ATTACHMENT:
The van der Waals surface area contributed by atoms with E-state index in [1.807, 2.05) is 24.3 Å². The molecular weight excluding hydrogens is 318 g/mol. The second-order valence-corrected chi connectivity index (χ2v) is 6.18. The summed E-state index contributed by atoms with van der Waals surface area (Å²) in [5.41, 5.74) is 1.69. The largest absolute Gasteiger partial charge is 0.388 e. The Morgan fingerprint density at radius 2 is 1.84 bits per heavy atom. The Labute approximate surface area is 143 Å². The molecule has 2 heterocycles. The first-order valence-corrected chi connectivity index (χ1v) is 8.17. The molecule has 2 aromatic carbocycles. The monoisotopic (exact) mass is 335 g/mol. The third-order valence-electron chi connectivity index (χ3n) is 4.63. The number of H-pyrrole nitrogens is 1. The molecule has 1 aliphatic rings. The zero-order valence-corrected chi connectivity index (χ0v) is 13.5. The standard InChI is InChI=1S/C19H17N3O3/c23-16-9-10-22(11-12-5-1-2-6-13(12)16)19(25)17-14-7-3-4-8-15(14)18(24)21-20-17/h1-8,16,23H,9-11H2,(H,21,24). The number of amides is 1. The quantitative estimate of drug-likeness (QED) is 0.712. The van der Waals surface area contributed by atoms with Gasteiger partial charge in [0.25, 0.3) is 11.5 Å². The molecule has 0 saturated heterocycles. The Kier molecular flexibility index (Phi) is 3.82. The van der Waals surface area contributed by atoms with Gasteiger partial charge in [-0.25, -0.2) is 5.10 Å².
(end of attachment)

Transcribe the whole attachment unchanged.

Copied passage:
The van der Waals surface area contributed by atoms with E-state index in [1.807, 2.05) is 24.3 Å². The molecular weight excluding hydrogens is 318 g/mol. The second-order valence-corrected chi connectivity index (χ2v) is 6.18. The summed E-state index contributed by atoms with van der Waals surface area (Å²) in [5.41, 5.74) is 1.69. The largest absolute Gasteiger partial charge is 0.388 e. The Morgan fingerprint density at radius 2 is 1.84 bits per heavy atom. The Labute approximate surface area is 143 Å². The molecule has 2 heterocycles. The first-order valence-corrected chi connectivity index (χ1v) is 8.17. The molecule has 2 aromatic carbocycles. The monoisotopic (exact) mass is 335 g/mol. The third-order valence-electron chi connectivity index (χ3n) is 4.63. The number of H-pyrrole nitrogens is 1. The molecule has 1 aliphatic rings. The zero-order valence-corrected chi connectivity index (χ0v) is 13.5. The standard InChI is InChI=1S/C19H17N3O3/c23-16-9-10-22(11-12-5-1-2-6-13(12)16)19(25)17-14-7-3-4-8-15(14)18(24)21-20-17/h1-8,16,23H,9-11H2,(H,21,24). The number of amides is 1. The quantitative estimate of drug-likeness (QED) is 0.712. The van der Waals surface area contributed by atoms with Gasteiger partial charge in [0.25, 0.3) is 11.5 Å². The molecule has 0 saturated heterocycles. The Kier molecular flexibility index (Phi) is 3.82. The van der Waals surface area contributed by atoms with Gasteiger partial charge in [-0.25, -0.2) is 5.10 Å².